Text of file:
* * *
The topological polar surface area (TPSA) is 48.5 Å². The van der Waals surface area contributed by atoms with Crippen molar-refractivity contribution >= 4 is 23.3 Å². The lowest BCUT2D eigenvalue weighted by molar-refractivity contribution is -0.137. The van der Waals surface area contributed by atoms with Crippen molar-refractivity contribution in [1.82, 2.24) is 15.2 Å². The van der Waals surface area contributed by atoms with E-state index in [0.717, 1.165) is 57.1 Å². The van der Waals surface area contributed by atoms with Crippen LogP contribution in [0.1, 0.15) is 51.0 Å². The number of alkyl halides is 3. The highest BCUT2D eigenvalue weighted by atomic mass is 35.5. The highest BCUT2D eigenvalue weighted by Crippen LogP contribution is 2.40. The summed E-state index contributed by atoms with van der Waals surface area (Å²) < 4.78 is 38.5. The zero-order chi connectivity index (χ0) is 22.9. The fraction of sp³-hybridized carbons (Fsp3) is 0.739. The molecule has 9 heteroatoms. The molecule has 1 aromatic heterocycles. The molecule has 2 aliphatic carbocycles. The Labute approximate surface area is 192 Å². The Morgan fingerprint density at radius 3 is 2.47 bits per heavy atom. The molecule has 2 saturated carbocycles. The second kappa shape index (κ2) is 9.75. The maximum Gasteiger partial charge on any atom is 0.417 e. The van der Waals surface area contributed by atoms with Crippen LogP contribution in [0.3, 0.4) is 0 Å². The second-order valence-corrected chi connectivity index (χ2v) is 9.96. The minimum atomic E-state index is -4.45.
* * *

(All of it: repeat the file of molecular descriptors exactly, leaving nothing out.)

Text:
The topological polar surface area (TPSA) is 48.5 Å². The van der Waals surface area contributed by atoms with Crippen molar-refractivity contribution >= 4 is 23.3 Å². The lowest BCUT2D eigenvalue weighted by molar-refractivity contribution is -0.137. The van der Waals surface area contributed by atoms with Crippen molar-refractivity contribution in [1.82, 2.24) is 15.2 Å². The van der Waals surface area contributed by atoms with E-state index in [0.717, 1.165) is 57.1 Å². The van der Waals surface area contributed by atoms with Crippen LogP contribution in [0.1, 0.15) is 51.0 Å². The number of alkyl halides is 3. The highest BCUT2D eigenvalue weighted by atomic mass is 35.5. The highest BCUT2D eigenvalue weighted by Crippen LogP contribution is 2.40. The summed E-state index contributed by atoms with van der Waals surface area (Å²) < 4.78 is 38.5. The zero-order chi connectivity index (χ0) is 22.9. The fraction of sp³-hybridized carbons (Fsp3) is 0.739. The molecule has 9 heteroatoms. The molecule has 1 aromatic heterocycles. The molecule has 2 aliphatic carbocycles. The Labute approximate surface area is 192 Å². The Morgan fingerprint density at radius 3 is 2.47 bits per heavy atom. The molecule has 2 saturated carbocycles. The second kappa shape index (κ2) is 9.75. The maximum Gasteiger partial charge on any atom is 0.417 e. The van der Waals surface area contributed by atoms with Crippen LogP contribution in [0.3, 0.4) is 0 Å². The second-order valence-corrected chi connectivity index (χ2v) is 9.96. The minimum atomic E-state index is -4.45.